When actor Philip Seymour Hoffman died suddenly on Feb. 2 at age 46, he left behind his life partner Marianne and their three children. His net worth was estimated at $35 million and, in 2004, around the time their first child was born, he executed a will leaving everything to Marianne.
For many individuals in their 70s, 80s and 90s; the memories of growing up during a time of great economic depression has stayed with them their entire lives. For these individuals, belongings as a child were often few. As these men and women aged, however, many acquired vast collections and heirlooms that became prized possessions. For younger generations, inheriting the possessions of past generations poses a real dilemma.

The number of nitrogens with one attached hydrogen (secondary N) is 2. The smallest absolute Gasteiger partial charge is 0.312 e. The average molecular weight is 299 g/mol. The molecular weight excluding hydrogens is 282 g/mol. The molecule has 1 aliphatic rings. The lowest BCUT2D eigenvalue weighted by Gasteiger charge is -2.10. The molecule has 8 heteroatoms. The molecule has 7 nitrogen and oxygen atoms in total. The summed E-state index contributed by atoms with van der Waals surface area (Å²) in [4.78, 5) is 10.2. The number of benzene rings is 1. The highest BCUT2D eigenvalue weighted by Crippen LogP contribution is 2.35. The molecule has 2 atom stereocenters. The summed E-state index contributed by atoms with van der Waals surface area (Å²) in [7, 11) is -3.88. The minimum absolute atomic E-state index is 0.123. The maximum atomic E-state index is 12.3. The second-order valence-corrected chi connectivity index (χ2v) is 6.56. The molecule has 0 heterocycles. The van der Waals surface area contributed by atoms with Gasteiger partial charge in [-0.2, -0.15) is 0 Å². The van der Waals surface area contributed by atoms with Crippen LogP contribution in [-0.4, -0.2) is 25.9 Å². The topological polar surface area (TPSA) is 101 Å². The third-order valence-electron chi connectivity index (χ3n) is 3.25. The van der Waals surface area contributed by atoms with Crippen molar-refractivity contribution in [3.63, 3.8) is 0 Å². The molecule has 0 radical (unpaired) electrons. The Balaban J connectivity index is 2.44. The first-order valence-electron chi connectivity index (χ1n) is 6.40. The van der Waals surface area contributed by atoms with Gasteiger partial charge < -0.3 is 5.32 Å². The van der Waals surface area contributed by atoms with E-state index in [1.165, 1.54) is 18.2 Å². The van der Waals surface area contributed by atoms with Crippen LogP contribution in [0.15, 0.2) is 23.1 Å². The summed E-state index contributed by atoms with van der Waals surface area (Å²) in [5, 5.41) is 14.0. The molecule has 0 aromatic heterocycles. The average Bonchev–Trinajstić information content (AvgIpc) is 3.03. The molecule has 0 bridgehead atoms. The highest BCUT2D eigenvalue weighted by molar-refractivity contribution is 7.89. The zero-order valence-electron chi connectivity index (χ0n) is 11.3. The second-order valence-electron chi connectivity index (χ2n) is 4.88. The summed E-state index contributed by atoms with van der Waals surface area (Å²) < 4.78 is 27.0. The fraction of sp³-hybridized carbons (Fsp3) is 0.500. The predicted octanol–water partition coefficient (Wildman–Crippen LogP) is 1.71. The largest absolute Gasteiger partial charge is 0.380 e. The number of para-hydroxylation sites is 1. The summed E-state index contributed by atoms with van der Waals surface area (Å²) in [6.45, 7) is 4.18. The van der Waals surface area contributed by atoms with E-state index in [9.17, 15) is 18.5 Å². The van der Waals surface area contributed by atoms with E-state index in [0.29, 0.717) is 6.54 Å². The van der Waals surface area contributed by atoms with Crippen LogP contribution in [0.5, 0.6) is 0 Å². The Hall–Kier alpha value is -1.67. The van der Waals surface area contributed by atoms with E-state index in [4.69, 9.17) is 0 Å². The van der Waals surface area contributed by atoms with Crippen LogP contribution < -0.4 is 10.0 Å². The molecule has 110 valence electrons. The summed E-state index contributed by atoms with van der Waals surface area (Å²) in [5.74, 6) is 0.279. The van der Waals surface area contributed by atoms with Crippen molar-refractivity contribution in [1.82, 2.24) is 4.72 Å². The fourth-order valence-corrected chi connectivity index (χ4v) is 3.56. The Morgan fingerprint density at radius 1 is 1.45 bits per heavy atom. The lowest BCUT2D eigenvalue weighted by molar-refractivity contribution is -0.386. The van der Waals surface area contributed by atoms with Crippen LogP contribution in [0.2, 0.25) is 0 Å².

When discussing estate planning manners, most tend to focus on ensuring that assets and property pass as easily and quickly as possible to loved ones. Wills and trusts are primarily used to accomplish the transfer of wealth upon a loved one's death. In some cases, however, these same estate planning vehicles can be used to accomplish the exact opposite.